Guns in the House Chamber

The House of Representatives convenes this Wednesday in Concord to adopt deadlines

and rules of operation for the next two years. While the rules of the House typically

produce little fanfare for the media, one proposed rule change could have a significant

effect on safety and security in the State House.

The Republican majority in the House has proposed removing the current ban on carrying

guns and other deadly weapons in the House chamber and the visitors’ gallery. Deadly

weapons were first prohibited in the House back in 1971 after a fellow lawmaker

threatened House Speaker Marshall Cobleigh. Aside from the two year period that

Speaker Bill O’Brien wielded the gavel, the policy has remained in place since.

Whenever proposals to restrict firearm possession are brought up, emotions

understandably run high. The right to own and use firearms under the second amendment

is defended with vigor. I have great respect for the second amendment, having served in

the US Army and retired as a Supervisory Deputy US Marshal. I appreciate that

restrictions on firearms are only enacted after careful scrutiny and vetting by lawmakers

and the courts.

There are some places, however, where nearly everyone acknowledges that reasonable

restrictions are just and necessary. Policies that keep guns out of schools and

courthouses, for instance, are widely regarded as common-sense restrictions.

The New Hampshire General Court is in many ways a school and a courthouse. Busloads

of children come to the State House every day to watch the proceedings, with thousands

of students coming through every year to see democracy in action.

On most days, this convergence of democracy and classroom produces positive results.

Debates often become passionate, but remain respectful, as students get a first-hand look

at how laws are made.

Unfortunately, that is not always the case. I vividly remember one day when the

Merrimack Valley Girls Field Hockey team was in the gallery earning recognition for

winning their state championship. Up for debate that day was a resolution supporting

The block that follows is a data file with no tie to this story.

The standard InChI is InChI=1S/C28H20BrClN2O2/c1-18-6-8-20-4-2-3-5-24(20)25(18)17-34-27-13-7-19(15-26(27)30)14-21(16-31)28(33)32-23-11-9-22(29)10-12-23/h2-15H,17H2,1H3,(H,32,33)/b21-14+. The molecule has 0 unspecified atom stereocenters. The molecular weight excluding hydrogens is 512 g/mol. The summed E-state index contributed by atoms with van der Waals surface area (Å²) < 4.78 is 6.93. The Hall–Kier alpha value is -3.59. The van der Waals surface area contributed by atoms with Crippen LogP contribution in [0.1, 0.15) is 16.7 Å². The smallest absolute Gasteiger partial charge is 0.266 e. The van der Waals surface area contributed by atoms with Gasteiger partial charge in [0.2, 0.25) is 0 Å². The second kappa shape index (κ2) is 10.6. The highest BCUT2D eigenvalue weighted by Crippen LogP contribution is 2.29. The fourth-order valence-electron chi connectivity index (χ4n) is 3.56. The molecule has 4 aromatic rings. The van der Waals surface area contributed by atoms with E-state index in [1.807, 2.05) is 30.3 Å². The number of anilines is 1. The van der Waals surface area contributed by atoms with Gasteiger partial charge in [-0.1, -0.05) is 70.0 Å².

states’ rights, a measure that was debated and ultimately defeated on the House floor.

A couple hundred people showed up in support of the resolution, and when the losing

vote was announced, many stood up and began shouting, heckling, and outright

threatening House members. Videos of the incident show people hurling a range of

insults at lawmakers, from the benign (“see you in November”) to actual violent threats

(“off with your heads”). It was a mob scene unlike anything most lawmakers had ever

seen, and many understandably feared for their safety.

What made this incident particularly troubling was that many in the angry mob were

visibly carrying guns. Luckily no accidents occurred. I heard from one of the teachers

sitting in the gallery and assured her that this is not the way we usually conduct business.

While this particular incident exemplifies the perils of allowing guns in the State House,

day-to-day events also show that the potential for accidents is great. During the term that

gun possession was permitted under Speaker O’Brien, there were three separate incidents

where lawmakers accidentally dropped their firearm on the floor of a crowded area.

The House chamber and visitors’ gallery is not an appropriate or necessary place for

people to bring their guns. The troopers and security personnel who patrol the State

House are trained to deal with any situations that may occur.

I support the second amendment, but this is not a second amendment issue. It is simply a

matter of public safety.